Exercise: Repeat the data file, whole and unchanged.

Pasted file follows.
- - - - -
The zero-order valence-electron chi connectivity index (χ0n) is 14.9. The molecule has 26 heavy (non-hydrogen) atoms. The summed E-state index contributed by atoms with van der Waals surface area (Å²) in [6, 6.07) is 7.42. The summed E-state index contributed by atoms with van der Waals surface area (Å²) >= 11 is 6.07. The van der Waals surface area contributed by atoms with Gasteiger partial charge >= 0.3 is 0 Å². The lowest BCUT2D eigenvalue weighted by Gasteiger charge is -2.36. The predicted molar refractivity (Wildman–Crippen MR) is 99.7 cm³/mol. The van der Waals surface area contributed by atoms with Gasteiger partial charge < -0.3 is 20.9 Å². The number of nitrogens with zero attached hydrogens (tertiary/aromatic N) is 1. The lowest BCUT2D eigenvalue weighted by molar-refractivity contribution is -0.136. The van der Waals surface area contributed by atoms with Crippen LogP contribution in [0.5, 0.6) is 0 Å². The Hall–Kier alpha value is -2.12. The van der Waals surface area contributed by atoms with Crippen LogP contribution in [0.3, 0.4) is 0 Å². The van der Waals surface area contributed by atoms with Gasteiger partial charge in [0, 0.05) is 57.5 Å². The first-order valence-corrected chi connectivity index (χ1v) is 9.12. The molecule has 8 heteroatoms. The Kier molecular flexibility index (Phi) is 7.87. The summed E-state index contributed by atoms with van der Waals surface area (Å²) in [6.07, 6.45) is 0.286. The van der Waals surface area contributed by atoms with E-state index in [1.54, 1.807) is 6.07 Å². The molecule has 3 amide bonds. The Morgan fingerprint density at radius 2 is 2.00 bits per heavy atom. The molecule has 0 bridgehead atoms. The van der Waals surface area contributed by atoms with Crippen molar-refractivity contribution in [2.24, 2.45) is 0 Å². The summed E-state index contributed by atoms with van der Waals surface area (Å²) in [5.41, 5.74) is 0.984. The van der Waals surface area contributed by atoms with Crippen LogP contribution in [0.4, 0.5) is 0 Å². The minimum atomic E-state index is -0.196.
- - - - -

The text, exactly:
The zero-order valence-electron chi connectivity index (χ0n) is 14.9. The molecule has 26 heavy (non-hydrogen) atoms. The summed E-state index contributed by atoms with van der Waals surface area (Å²) in [6, 6.07) is 7.42. The summed E-state index contributed by atoms with van der Waals surface area (Å²) >= 11 is 6.07. The van der Waals surface area contributed by atoms with Gasteiger partial charge >= 0.3 is 0 Å². The lowest BCUT2D eigenvalue weighted by Gasteiger charge is -2.36. The predicted molar refractivity (Wildman–Crippen MR) is 99.7 cm³/mol. The van der Waals surface area contributed by atoms with Gasteiger partial charge < -0.3 is 20.9 Å². The number of nitrogens with zero attached hydrogens (tertiary/aromatic N) is 1. The lowest BCUT2D eigenvalue weighted by molar-refractivity contribution is -0.136. The van der Waals surface area contributed by atoms with Crippen LogP contribution in [0.5, 0.6) is 0 Å². The Hall–Kier alpha value is -2.12. The van der Waals surface area contributed by atoms with Crippen LogP contribution in [0.3, 0.4) is 0 Å². The van der Waals surface area contributed by atoms with Gasteiger partial charge in [0, 0.05) is 57.5 Å². The first-order valence-corrected chi connectivity index (χ1v) is 9.12. The molecule has 8 heteroatoms. The Kier molecular flexibility index (Phi) is 7.87. The summed E-state index contributed by atoms with van der Waals surface area (Å²) in [6.07, 6.45) is 0.286. The van der Waals surface area contributed by atoms with E-state index in [1.54, 1.807) is 6.07 Å². The molecule has 3 amide bonds. The Morgan fingerprint density at radius 2 is 2.00 bits per heavy atom. The molecule has 0 bridgehead atoms. The van der Waals surface area contributed by atoms with Crippen molar-refractivity contribution in [2.24, 2.45) is 0 Å². The summed E-state index contributed by atoms with van der Waals surface area (Å²) in [5.41, 5.74) is 0.984. The van der Waals surface area contributed by atoms with Crippen LogP contribution in [0.4, 0.5) is 0 Å². The minimum atomic E-state index is -0.196.